Case report | Volume 35, Article 79, 19 Mar 2020 | 10.11604/pamj.2020.35.79.20762

Proximal subungual onychomycosis of digitus minimus due to Aspergillus brasiliensis

Manjula Mehta, Jyoti Sharma, Sonia Bhonchal Bhardwaj

Corresponding author: Jyoti Sharma, Department of Microbiology, Dr Harvansh Singh Judge Institute of Dental Sciences & Hospital, Panjab University, Chandigarh, India

Received: 21 Oct 2019 - Accepted: 01 Nov 2019 - Published: 19 Mar 2020

Domain: Microbiology

Keywords: Onychomycosis, dermatophytes, Aspergillus brasiliensis

©Manjula Mehta et al. Pan African Medical Journal (ISSN: 1937-8688). This is an Open Access article distributed under the terms of the Creative Commons Attribution International 4.0 License (https://creativecommons.org/licenses/by/4.0/), which permits unrestricted use, distribution, and reproduction in any medium, provided the original work is properly cited.

Cite this article: Manjula Mehta et al. Proximal subungual onychomycosis of digitus minimus due to Aspergillus brasiliensis. Pan African Medical Journal. 2020;35:79. [doi: 10.11604/pamj.2020.35.79.20762]

Available online at: https://www.panafrican-med-journal.com/content/article/35/79/full

Home | Volume 35 | Article number 79

Case report

Proximal subungual onychomycosis of digitus minimus due to Aspergillus brasiliensis

Proximal subungual onychomycosis of digitus minimus due to Aspergillus brasiliensis

Manjula Mehta1, Jyoti Sharma1,&, Sonia Bhonchal Bhardwaj1

 

1Department of Microbiology, Dr Harvansh Singh Judge Institute of Dental Sciences and Hospital, Panjab University, Chandigarh, India

 

 

&Corresponding author
Jyoti Sharma, Department of Microbiology, Dr Harvansh Singh Judge Institute of Dental Sciences and Hospital, Panjab University, Chandigarh, India

 

 

Abstract

Onychomycosis is a common nail infection caused by dermatophytes, non-dermatophytic molds (NDMs) and yeast. Aspergillus spp. are emerging etiological agents of non-dermatophyte mold onychomycosis (NDMO). Though this is usually of cosmetic concern, it may also cause pain and discomfort to the patient. The toenail is more commonly involved as compared to fingernail. The nails are discoloured and disfigured. Onychomycosis may expose the patient to cellulitis of lower extremities. The clinical presentation of dermatophytic and NDM onychomycosis is more or less similar, which creates problem in the diagnosis. Fingernail infection may cause social and psychological problem to the patient if fingernail is involved. Incidence of onychomycosis has been seen more in immunosuppressed individuals, where it is of more serious medical concern. In the present study we are reporting a case of proximal subungual onychomycosis (PSO) due to Aspergillus brasiliensis.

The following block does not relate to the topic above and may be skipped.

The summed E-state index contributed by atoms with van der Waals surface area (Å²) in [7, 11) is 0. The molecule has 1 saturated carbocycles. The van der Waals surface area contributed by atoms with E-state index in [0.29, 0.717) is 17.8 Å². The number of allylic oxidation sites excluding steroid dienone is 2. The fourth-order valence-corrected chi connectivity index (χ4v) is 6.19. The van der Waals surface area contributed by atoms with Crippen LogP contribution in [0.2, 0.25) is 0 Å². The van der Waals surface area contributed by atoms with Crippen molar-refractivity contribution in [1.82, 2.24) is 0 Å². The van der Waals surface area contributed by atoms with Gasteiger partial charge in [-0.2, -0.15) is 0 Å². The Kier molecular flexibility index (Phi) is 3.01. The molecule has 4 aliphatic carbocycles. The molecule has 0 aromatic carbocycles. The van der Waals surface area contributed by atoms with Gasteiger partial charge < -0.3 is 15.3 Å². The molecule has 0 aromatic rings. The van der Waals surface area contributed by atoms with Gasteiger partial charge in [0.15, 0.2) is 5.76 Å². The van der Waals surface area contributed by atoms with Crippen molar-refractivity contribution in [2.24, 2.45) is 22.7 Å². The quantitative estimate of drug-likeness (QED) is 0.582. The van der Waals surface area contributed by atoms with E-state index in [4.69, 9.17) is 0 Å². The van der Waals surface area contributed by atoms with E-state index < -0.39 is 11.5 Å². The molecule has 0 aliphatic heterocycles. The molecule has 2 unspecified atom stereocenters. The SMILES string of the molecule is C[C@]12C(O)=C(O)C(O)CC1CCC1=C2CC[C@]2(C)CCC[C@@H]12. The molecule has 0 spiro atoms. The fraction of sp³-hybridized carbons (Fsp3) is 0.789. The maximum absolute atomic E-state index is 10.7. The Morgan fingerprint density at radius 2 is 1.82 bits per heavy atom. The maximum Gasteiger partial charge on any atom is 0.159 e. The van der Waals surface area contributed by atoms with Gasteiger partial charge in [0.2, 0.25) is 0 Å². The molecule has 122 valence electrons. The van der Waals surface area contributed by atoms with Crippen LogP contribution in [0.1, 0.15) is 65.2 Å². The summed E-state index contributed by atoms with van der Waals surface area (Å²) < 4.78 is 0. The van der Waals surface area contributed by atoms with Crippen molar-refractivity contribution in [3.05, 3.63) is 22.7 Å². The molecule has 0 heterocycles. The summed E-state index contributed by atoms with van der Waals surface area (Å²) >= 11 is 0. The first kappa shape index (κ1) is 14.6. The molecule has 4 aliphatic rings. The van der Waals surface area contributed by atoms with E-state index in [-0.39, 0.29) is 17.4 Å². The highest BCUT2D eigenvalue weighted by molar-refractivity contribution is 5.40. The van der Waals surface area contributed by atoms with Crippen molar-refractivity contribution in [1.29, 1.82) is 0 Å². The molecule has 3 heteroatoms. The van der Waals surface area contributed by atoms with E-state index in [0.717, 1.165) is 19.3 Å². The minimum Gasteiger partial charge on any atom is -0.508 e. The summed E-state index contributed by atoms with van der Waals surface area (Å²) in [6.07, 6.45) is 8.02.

Introduction    Down

Onychomycosis which is also known as tinea unguium [1] is a fungal infection of toenail or fingernail [2], which may involve any component of the nail unit like nail bed, nail matrix or nail plate. It constitutes majority of all the commonly known nail abnormalities [3]. It may cause discomfort, pain and disfigurement, which may also lead to psychological problems. The most common symptoms of onychomycosis are nail discoloration, nail thickening and sometimes separation of nail from nail bed [4]. There are certain predisposing factors to this condition like diabetes mellitus, immunosuppression due to HIV, peripheral arterial disease, etc. [5]. It is caused by a variety of fungi like anthropophilic dermatophytes, NDMs and Candida [6, 7]. Out of the etiological agents of onychomycosis, dermatophytic molds are the main cause known so far. Onychomycosis due to NDMs is becoming increasingly prevalent now. Though, they are lesser known to invade the nail plate [8]. Among these NDMs, Aspergillus species are increasingly being reported as the causative agent of onychomycosis [9]. As they mimic the clinical picture of onychomycosis due to dermatophytes, the diagnosis becomes difficult and unreliable [10].